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J Immunol. 1994 Oct 1;153(7):3101-15.

Immune protection and control of inflammatory tissue necrosis by gamma delta T cells.

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Department of Medicine, National Jewish Center for Immunology and Respiratory Medicine, Denver, CO 80206.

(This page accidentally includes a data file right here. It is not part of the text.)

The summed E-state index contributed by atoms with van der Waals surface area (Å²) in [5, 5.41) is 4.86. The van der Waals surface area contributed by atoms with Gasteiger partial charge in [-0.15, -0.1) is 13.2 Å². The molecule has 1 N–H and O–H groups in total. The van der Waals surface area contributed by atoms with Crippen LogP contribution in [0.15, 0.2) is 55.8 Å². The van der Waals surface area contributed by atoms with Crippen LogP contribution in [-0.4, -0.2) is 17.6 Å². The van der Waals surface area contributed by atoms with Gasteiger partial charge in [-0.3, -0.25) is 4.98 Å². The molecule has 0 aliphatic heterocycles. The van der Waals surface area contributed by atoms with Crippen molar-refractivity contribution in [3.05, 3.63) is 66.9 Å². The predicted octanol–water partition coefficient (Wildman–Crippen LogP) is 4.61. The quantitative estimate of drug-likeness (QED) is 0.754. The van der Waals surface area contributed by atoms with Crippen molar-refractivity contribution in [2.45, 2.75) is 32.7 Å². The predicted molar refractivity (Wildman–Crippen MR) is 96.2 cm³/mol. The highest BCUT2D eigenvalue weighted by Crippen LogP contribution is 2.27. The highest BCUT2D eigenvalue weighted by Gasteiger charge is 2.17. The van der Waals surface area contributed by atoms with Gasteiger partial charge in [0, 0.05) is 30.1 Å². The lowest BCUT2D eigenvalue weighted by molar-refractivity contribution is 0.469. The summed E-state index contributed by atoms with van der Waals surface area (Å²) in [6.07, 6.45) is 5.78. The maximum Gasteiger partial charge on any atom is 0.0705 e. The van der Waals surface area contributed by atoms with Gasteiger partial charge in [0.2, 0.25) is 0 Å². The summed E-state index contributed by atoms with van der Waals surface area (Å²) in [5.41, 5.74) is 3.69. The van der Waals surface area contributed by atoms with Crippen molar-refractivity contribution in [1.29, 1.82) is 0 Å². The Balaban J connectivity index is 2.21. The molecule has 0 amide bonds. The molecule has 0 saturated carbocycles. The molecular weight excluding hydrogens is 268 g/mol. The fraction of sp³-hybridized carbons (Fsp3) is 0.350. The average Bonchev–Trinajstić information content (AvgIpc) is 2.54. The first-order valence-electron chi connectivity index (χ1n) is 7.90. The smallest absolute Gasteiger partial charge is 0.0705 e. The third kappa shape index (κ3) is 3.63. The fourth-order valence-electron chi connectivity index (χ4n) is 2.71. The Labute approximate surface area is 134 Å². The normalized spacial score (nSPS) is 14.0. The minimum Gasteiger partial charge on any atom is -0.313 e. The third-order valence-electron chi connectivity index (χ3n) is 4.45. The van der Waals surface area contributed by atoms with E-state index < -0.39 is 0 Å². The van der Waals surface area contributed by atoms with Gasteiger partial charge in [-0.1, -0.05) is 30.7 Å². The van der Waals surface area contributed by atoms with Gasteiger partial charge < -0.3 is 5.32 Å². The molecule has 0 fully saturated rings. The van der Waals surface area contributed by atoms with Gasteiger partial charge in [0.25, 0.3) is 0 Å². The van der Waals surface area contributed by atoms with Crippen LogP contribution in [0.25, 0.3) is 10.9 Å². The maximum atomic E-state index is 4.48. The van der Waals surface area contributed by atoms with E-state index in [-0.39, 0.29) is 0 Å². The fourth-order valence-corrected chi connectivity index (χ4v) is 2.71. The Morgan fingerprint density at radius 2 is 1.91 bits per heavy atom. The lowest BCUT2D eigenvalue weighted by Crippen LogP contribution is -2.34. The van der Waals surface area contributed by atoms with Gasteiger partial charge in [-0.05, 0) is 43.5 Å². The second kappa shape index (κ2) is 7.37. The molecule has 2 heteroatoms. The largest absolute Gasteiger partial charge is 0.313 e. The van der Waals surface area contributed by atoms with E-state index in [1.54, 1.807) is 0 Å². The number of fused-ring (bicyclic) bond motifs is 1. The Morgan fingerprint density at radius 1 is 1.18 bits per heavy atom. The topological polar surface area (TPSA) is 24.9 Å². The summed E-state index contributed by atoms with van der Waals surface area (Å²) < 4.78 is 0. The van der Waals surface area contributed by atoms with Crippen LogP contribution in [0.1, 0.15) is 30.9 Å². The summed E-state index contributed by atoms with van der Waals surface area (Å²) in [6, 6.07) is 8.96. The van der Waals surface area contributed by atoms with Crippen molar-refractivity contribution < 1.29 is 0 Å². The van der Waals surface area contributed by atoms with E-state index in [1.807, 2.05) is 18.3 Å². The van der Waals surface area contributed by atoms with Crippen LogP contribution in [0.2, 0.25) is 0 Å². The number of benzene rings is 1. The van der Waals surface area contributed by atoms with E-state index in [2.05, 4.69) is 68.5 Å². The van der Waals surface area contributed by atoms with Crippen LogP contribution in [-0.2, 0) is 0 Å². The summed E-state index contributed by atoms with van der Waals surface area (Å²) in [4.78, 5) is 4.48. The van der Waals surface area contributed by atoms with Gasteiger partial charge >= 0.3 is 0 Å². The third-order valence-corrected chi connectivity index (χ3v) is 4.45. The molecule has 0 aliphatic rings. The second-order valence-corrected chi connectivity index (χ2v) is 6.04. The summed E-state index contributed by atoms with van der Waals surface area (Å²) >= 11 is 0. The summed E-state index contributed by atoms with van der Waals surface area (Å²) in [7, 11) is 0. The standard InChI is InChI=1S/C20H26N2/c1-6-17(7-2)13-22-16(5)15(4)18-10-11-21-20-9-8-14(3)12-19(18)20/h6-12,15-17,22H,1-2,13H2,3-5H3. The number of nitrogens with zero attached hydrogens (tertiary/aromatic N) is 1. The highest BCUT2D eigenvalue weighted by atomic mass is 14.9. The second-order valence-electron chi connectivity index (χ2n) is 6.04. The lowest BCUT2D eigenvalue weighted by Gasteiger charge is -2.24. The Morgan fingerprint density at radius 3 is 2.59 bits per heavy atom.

Host defenses against experimental listeriosis in mice involve neutrophils, macrophages, NK cells, and alpha beta T cells. Recently gamma delta T cells have also been implicated in antilisterial resistance. However, their specific role has remained unclear. Here we show that efficient resistance to infection by this bacterium depends on the functions of both alpha beta and gamma delta T cells in both primary and secondary responses. We also present evidence that these functions are complementary. In the livers of alpha beta T cell-depleted mice, bacteria grow to large numbers within hepatocytes but are infrequently found extracellularly. Granulomatous lesions are more frequent and somewhat larger than in normal controls, but remain focal. Neutrophils are absent from liver lesions in these mice. In contrast, the livers of gamma delta T cell-depleted mice contain many extracellular bacteria, but do not show hepatocytes containing large numbers of Listeria. Liver lesions in gamma delta T cell-depleted mice are far more extensive than in normal controls or in alpha beta T cell-depleted mice, and contain large numbers of neutrophils. Particularly in secondary listeriosis, gamma delta T cell-depleted mice show vast coalescent areas of necrotic liver parenchyma within 48 h after infection. Because the bacterial numbers in gamma delta T cell-depleted mice remain lower than in alpha beta T cell-depleted mice, increased mortality in the former may be in part caused by liver failure. We conclude that gamma delta T cells are required to control inflammatory reactivity and to prevent excessive liver damage during the immune response to Listeria monocytogenes.

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